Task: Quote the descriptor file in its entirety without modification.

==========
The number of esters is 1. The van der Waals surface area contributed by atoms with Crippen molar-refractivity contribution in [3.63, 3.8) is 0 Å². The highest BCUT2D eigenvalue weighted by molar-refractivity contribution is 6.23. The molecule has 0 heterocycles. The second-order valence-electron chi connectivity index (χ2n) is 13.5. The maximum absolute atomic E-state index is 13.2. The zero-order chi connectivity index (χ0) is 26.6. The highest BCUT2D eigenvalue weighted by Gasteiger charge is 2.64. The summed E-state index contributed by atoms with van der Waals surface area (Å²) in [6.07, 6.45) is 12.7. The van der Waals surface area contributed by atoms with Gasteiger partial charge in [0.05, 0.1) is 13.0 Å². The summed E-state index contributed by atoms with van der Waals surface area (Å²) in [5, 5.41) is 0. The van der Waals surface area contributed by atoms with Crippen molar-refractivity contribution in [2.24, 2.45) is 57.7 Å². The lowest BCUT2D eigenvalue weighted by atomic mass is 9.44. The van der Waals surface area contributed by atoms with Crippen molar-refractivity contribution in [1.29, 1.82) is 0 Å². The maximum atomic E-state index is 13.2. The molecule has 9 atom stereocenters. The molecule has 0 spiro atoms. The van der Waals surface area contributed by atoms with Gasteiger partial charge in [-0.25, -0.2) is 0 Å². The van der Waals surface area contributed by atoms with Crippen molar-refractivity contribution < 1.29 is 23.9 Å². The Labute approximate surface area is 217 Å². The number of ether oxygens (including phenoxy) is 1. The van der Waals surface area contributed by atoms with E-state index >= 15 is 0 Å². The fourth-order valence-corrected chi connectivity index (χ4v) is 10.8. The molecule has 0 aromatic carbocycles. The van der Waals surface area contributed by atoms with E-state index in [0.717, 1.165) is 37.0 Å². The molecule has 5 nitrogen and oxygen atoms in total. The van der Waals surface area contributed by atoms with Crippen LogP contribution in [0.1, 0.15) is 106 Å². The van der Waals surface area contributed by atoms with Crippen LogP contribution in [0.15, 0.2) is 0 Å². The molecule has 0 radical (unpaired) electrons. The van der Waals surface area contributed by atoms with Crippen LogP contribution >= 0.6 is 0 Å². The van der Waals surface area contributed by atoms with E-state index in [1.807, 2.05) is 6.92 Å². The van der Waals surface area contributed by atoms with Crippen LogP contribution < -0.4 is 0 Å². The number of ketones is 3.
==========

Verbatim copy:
The number of esters is 1. The van der Waals surface area contributed by atoms with Crippen molar-refractivity contribution in [3.63, 3.8) is 0 Å². The highest BCUT2D eigenvalue weighted by molar-refractivity contribution is 6.23. The molecule has 0 heterocycles. The second-order valence-electron chi connectivity index (χ2n) is 13.5. The maximum absolute atomic E-state index is 13.2. The zero-order chi connectivity index (χ0) is 26.6. The highest BCUT2D eigenvalue weighted by Gasteiger charge is 2.64. The summed E-state index contributed by atoms with van der Waals surface area (Å²) in [6.07, 6.45) is 12.7. The van der Waals surface area contributed by atoms with Gasteiger partial charge in [0.05, 0.1) is 13.0 Å². The summed E-state index contributed by atoms with van der Waals surface area (Å²) in [5, 5.41) is 0. The van der Waals surface area contributed by atoms with Crippen molar-refractivity contribution in [2.24, 2.45) is 57.7 Å². The lowest BCUT2D eigenvalue weighted by atomic mass is 9.44. The van der Waals surface area contributed by atoms with Crippen molar-refractivity contribution in [1.29, 1.82) is 0 Å². The maximum atomic E-state index is 13.2. The molecule has 9 atom stereocenters. The molecule has 0 spiro atoms. The van der Waals surface area contributed by atoms with Gasteiger partial charge in [-0.25, -0.2) is 0 Å². The van der Waals surface area contributed by atoms with Crippen molar-refractivity contribution < 1.29 is 23.9 Å². The Labute approximate surface area is 217 Å². The number of ether oxygens (including phenoxy) is 1. The van der Waals surface area contributed by atoms with E-state index >= 15 is 0 Å². The fourth-order valence-corrected chi connectivity index (χ4v) is 10.8. The molecule has 0 aromatic carbocycles. The van der Waals surface area contributed by atoms with E-state index in [0.717, 1.165) is 37.0 Å². The molecule has 5 nitrogen and oxygen atoms in total. The van der Waals surface area contributed by atoms with Crippen LogP contribution in [0.1, 0.15) is 106 Å². The van der Waals surface area contributed by atoms with Crippen LogP contribution in [0.15, 0.2) is 0 Å². The molecule has 0 radical (unpaired) electrons. The van der Waals surface area contributed by atoms with Crippen LogP contribution >= 0.6 is 0 Å². The van der Waals surface area contributed by atoms with E-state index in [1.807, 2.05) is 6.92 Å². The van der Waals surface area contributed by atoms with Crippen LogP contribution < -0.4 is 0 Å². The number of ketones is 3.